ORLANDO – If nothing changes between now and Jan. 1, Medicare payments will be cut by nearly 30%, causing a "catastrophic effect" on family physicians’ ability to run their practices, said Dr. Glen Stream, incoming president of the American Academy of Family Physicians.
While it’s nowhere near certain, the 12 members of the Joint Select Committee on Deficit Reduction – better known as the super committee – could be family medicine’s best shot at getting a quick and permanent fix to Medicare’s sustainable growth rate (SGR) formula.
"What has really turned things a bit different this time is the ‘Super 12’ deficit reduction process that’s in place," said Dr. Roland Goertz, outgoing AAFP president.
This is a unique opportunity because the super committee will have "huge protections" from the usual political wrangling in Washington, Dr. Goertz said during a Town Hall session at the AAFP Congress of Delegates.
For example, any proposed legislation has to remain amendment-free and cannot be filibustered in the Senate. In addition, their proposals are only subject to a simple up or down majority vote.
The challenge, though, is for the AAFP and its membership to get the super committee’s attention, said Dr. Stream.
The AAFP is calling on Congress to repeal the SGR and to provide at least a 3% increase in payments for primary care, said Dr. Stream, a family physician in Spokane, Wash. "Even repealing the SGR is a ‘Band-Aid’ fix on a flawed pay-for-service system. AAFP is looking at models that more properly pay for our services."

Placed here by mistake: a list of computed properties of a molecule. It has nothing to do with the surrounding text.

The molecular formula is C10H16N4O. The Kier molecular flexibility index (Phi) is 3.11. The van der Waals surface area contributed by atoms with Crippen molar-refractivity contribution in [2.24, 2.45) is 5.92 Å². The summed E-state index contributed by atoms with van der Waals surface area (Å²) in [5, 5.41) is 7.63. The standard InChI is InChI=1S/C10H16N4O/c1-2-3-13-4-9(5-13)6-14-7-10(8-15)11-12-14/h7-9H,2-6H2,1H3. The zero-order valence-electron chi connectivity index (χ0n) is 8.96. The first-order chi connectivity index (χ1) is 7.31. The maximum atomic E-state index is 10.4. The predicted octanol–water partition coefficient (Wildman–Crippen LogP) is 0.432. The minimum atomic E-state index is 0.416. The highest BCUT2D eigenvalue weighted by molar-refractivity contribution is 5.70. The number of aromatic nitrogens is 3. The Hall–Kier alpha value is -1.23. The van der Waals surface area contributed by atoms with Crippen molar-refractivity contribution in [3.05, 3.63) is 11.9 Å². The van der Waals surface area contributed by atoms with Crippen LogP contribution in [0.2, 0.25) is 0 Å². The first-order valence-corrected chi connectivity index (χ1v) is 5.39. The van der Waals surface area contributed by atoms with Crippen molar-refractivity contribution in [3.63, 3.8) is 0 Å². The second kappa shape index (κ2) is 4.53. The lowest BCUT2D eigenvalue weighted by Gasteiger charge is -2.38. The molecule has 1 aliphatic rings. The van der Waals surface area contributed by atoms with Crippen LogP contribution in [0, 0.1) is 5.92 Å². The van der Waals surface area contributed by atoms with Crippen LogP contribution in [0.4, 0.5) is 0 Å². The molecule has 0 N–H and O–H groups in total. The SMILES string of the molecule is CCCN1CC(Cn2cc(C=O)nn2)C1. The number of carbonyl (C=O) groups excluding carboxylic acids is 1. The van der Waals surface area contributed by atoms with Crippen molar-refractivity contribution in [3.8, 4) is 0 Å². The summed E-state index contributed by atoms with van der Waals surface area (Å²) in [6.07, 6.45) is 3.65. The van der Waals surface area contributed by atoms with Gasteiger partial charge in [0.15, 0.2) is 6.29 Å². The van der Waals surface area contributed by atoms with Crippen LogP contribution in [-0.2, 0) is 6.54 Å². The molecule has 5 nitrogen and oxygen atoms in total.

The six Democrat and six Republican lawmakers appointed to the super committee are charged with finding $1.5 trillion to cut from the U.S. federal budget by Thanksgiving. Their focus – the entire federal budget, not just health care – is part of the challenge for the AAFP.
"If you think about how many people are trying to contact those 12, it’s got to be immense," said Dr. Goertz, who is also a family physician in Waco, Texas.
"The [AAFP] Board approved what I think is an innovative way to try to reach some of the super 12 and others." The academy will produce videos featuring real family physicians who describe the real impact of these cuts for their practices, Dr. Goertz said. With a nod to the sometimes viral nature of electronic communication, he told town hall participants, "We’re going to ask that all of you send them to everybody you could potentially send them to."
In addition to these videos, the AAFP sent letters to each member of the super committee. Also, in each state these 12 lawmakers call home, the AAFP local chapter requested a meeting. "We have got to mobilize. Our advisors say the most effective thing is getting our member voices heard by the super committee as much as possible," Dr. Goertz said.
This doesn’t mean the AAFP does not have a back-up plan.
"At the same time we are working as hard as we can with the super 12, we are also anticipating that if they do not tackle this ... and the issue of SGR reverts to the routine committees of record in the House and Senate, that we are ready to influence them as best we can," Dr. Goertz said.
The AAFP wants and prefers a permanent fix to SGR, Dr. Goertz said. "If a permanent fix is not possible, we want long-term fix of 5 years and a 3% positive update for primary care services and primary care each year of that 5-year fix."